wonder how policies are formulated in Ethiopia.
Theoretically, different policy options are identified,
ranked on their net benefit, and finally a specific policy
would be picked based on its conformity with the overall
objective of the country. In this process, more often than
not, politicians tend to twist policies to support their
objective even when doing so is at the expense of the
welfare of the society.
early 1930s the role of politicians was not an important
agenda even in academia. For instance, the famous British
economist, John Maynard Keynes, assumed that economic policy
should be formulated and implemented by enlightened people
drawn from an intellectual aristocracy; hence he believed
that policies would always be enacted in the public
economists such as Michal Kalecki, Akerman and Schumpeter
rejected Keynes’ naïve assumption and elaborated how
politicians influence policy decisions and outcomes. The
most notable influence of politicians is what is referred to
as ‘the political business cycle’ where elected politicians
are engaged in economic manipulation for political profit.
Thus, politicians prefer non-optimal policies to cut the
unemployment rate and offer short-term benefits to voters so
that they can get re-elected.
We have observed this type of behaviour in Ethiopia during
the 2005 election where EPRDF was promising to revoke all
traffic violation tickets for taxi drivers, for instance.
By and large, I do not believe that our politicians operate
in the way the political business cycle theory predicts.
Ruling out this motive of politicians would leave us with
Keynes’ believe that policies would be enacted in the public
interest so long as the politicians are maximizing the
public welfare. Sadly, in the case of Ethiopia, we observe
many policies that rather dwarf the public welfare. That is
why I wonder how the final policy decisions are made. Either
the politicians do not have good advisors who provide them
with viable policy options or the politicians make bad
judgments consistently. Alternatively, the politicians are
not willing to listen to experts’ opinion and hence dictate
their policies regardless of the experts’ advice.
Another grim scenario is a case where experts are reluctant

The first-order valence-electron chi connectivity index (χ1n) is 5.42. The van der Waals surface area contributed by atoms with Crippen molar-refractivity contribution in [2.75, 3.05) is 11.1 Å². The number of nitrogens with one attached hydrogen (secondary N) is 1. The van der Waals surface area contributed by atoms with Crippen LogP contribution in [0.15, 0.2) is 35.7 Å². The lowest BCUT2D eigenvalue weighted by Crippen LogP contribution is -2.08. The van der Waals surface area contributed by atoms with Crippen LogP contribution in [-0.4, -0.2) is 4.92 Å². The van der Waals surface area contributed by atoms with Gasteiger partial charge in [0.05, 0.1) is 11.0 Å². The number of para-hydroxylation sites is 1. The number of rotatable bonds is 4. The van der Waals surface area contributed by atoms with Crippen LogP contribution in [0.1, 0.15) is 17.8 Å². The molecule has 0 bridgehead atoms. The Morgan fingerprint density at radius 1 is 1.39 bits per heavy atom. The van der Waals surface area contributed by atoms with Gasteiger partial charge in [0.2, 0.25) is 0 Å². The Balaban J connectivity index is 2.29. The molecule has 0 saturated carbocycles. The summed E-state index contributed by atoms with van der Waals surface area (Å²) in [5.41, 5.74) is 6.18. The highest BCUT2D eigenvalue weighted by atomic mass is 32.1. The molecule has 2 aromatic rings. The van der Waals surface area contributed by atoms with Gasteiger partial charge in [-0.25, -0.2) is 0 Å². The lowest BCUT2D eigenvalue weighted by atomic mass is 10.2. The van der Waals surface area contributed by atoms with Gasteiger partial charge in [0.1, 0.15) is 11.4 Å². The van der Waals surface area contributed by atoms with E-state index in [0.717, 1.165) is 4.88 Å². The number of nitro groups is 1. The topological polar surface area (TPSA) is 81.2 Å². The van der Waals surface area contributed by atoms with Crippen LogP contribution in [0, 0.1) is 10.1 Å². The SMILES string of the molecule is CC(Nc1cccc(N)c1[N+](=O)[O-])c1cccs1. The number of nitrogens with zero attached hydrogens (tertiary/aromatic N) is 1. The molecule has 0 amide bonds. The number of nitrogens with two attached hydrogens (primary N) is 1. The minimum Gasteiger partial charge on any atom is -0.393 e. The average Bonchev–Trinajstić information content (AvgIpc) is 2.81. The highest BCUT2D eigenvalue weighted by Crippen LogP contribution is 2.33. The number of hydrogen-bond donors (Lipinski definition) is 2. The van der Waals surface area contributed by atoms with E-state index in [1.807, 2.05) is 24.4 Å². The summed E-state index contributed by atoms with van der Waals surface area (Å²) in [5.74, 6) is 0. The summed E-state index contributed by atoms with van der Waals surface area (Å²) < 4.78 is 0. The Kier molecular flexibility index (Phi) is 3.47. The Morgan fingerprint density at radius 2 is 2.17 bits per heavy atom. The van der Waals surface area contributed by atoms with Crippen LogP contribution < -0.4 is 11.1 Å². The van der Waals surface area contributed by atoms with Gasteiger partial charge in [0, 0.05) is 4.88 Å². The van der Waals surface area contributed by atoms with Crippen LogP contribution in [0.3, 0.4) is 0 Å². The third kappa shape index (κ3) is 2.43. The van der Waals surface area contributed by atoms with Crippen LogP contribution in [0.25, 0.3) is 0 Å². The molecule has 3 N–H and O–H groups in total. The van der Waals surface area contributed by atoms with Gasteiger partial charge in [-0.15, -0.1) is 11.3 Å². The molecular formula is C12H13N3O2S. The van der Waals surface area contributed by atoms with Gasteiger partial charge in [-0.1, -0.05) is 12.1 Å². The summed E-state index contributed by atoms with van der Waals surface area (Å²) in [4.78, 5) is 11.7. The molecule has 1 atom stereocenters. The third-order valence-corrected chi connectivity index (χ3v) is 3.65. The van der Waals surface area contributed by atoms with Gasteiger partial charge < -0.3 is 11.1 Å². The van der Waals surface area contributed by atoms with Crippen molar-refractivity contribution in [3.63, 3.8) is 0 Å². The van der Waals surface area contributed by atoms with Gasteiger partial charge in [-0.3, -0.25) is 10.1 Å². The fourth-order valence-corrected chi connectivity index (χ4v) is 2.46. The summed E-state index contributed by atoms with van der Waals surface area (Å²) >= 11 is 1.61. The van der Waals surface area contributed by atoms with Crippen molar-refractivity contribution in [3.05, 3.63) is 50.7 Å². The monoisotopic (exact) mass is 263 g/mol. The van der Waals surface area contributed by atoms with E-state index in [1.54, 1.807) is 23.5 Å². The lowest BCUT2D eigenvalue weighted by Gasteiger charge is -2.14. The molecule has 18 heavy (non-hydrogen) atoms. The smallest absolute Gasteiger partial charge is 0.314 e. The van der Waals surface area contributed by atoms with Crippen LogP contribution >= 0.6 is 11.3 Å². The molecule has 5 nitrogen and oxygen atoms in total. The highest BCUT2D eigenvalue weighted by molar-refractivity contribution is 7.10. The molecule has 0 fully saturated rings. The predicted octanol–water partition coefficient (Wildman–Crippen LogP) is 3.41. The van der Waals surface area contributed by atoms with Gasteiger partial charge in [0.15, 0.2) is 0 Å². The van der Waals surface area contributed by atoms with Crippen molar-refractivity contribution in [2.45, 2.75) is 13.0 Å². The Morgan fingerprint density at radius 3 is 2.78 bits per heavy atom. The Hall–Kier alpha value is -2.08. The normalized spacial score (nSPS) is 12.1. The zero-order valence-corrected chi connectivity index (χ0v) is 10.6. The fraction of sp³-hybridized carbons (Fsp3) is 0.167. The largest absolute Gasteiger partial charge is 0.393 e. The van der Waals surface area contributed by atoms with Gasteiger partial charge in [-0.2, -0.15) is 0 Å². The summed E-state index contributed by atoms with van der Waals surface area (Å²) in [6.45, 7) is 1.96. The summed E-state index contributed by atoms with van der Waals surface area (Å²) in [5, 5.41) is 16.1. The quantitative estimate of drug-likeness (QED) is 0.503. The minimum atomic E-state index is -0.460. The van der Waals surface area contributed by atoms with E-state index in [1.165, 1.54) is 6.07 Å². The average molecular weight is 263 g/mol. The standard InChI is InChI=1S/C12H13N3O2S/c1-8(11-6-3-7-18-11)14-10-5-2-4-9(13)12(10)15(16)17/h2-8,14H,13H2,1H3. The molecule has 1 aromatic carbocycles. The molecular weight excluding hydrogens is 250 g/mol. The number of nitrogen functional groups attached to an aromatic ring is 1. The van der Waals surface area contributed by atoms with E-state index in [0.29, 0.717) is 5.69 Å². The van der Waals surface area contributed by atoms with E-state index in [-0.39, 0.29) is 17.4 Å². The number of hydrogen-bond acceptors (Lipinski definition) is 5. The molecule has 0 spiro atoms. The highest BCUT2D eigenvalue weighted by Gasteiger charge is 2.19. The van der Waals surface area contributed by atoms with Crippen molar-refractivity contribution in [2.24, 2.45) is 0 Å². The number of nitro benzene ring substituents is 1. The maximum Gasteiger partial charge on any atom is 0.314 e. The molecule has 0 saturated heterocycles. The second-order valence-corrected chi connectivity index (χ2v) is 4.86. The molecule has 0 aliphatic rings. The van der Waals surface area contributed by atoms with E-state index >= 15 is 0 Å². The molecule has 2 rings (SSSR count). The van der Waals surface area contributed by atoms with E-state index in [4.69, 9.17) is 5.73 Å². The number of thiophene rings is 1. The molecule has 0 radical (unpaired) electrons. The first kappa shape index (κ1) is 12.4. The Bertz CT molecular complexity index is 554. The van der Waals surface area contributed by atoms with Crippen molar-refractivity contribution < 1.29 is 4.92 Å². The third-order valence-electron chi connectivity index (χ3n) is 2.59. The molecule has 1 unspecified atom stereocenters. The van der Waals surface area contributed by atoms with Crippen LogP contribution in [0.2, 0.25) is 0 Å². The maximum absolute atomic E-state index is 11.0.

to speak their mind for fear of confronting the politicians.
My working hypothesis encompasses all of these possibilities
though I would not go into details to show which one is the
most reasonable. Rather, I want to share my frustration by
way of example.
observation stems from the alarming op-ed note of this
newspaper headlined, “Poor Quality is Too High ‘Collateral
Damage’ for Ethiopia” [Volume 9 Number 455, January 18,
2009], hence my focus on the government’s education policy.
government’s expansionary policy on education is perfectly
in line with maximizing social welfare. Theories from
political economy predict that governments do not educate
their people when their interest is to consolidate power. As
our government is trying its best in educating as many
Ethiopians as possible, I have no doubt on the good faith of
the current expansionary plan is at best described as a
disaster. I would limit myself to the higher educational
aspect of the expansion plan to show the downsides of the
past years, 13 new universities were opened and for the near
future 10 additional universities are planned. The existing
higher learning institutions are also required to open new
streams and expand their intakes. Annual enrollment in
higher education has increased substantially. Focusing on
the quantity indicators, the government has done a good job
but, for the educational sector quantity can neither be the
sole nor the best indicator. Probably, the best indicator is
the quality of the graduates coming out of the higher
book titled, “The Elusive Quest for Growth”, William
Easterly has elaborated that evaluation of the expansionary
educational policies shows that poor quality is the main
reason, among others, for the failure of the policies in
bringing about their desired objective of high economic
growth. Unfortunately, it seems that our educational
policies disregard the quality aspect of evaluating the
success of our educational expansion plan.